but, for exemple, assume that amd/ati was to open up their source code tomorrow. Would Nvidia ''jump'' over the source code to find all the ''tricks'' hardware wise? Is there actually anything of value for the hardware developpement?

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    Quote Originally Posted by Gizmot View Post
    I understood that...
    but, for exemple, assume that amd/ati was to open up their source code tomorrow. Would Nvidia ''jump'' over the source code to find all the ''tricks'' hardware wise? Is there actually anything of value for the hardware developpement?
    Maybe they would, and maybe they would not, but the last thing investors want is uncertainty.

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    Quote Originally Posted by deanjo View Post
    Maybe they would, and maybe they would not, but the last thing investors want is uncertainty.
    thats the 10000$ question I'm asking.

    Because on one side, you have uncertainty, and on the other you have the certitude to obtain the cooperation and loyalty of all the FOSS community (with also a much lower cost for drivers developpement...)

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    Quote Originally Posted by Gizmot View Post
    (with also a much lower cost for drivers developpement...)
    Is it really though that much cheaper? If I have to sacrifice 5% performance which would result in potentially millions in dollars of revenue would I take the risk?

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    One other thing, I would have to disagree on the hardest thing being the actual manufacturing. That is actually one of the simplest parts, R&D and marketing are far more difficult as they ultimately decide if a product is successful or not.

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    Quote Originally Posted by deanjo View Post
    One other thing, I would have to disagree on the hardest thing being the actual manufacturing. That is actually one of the simplest parts, R&D and marketing are far more difficult as they ultimately decide if a product is successful or not.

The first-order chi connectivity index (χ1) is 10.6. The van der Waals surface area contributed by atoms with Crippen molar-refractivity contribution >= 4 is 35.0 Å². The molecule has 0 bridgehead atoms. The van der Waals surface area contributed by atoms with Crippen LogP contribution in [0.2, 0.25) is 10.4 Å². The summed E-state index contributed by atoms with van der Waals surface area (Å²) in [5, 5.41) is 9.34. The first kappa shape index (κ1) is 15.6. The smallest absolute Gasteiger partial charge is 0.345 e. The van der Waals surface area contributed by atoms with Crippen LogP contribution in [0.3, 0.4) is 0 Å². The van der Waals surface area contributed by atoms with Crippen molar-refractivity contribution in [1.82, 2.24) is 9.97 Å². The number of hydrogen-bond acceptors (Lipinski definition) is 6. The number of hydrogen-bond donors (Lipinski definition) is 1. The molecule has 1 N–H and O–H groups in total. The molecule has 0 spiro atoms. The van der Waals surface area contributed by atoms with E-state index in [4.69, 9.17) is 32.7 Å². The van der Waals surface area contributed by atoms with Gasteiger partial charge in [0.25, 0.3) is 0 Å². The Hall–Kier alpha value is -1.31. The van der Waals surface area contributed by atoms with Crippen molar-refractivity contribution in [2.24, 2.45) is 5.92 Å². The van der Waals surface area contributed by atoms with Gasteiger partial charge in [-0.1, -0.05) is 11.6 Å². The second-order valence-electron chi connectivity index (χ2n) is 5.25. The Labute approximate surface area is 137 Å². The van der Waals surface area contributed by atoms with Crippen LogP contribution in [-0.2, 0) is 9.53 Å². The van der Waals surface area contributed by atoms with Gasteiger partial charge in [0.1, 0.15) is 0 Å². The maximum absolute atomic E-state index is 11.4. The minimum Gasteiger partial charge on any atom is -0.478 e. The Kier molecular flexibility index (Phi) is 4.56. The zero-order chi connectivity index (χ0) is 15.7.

I do agree,
    except that I was refering to the R&D of manufacturing.

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    Quote Originally Posted by Gizmot View Post
    I do agree,
    except that I was refering to the R&D of manufacturing.
    Well lets put it this way, I design boats as well as my computing life, manufacturing wise that is simple as it takes typically less then 4 hours to assemble a boat but to gain that extra 5 mph out of the hull it took 18 months of analysis, design and simulations to find that "sweet spot spec" that allowed that performance difference. Assembly wise it made no difference. I guess it all depends on the product being designed. Ask any farmer as well about what they would do about their combine if they had a chance to talk to the engineer.

  10. #10
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    Quote Originally Posted by deanjo View Post
    Well lets put it this way, I design boats as well as my computing life, manufacturing wise that is simple as it takes typically less then 4 hours to assemble a boat but to gain that extra 5 mph out of the hull it took 18 months of analysis, design and simulations to find that "sweet spot spec" that allowed that performance difference. Assembly wise it made no difference. I guess it all depends on the product being designed. Ask any farmer as well about what they would do about their combine if they had a chance to talk to the engineer.
    well, your exemple assume heavy R&D using actual production tooling. Could be wrong, but I was assuming that hardware was split in R&D between elementary science, new product engineering and manufacturing technology.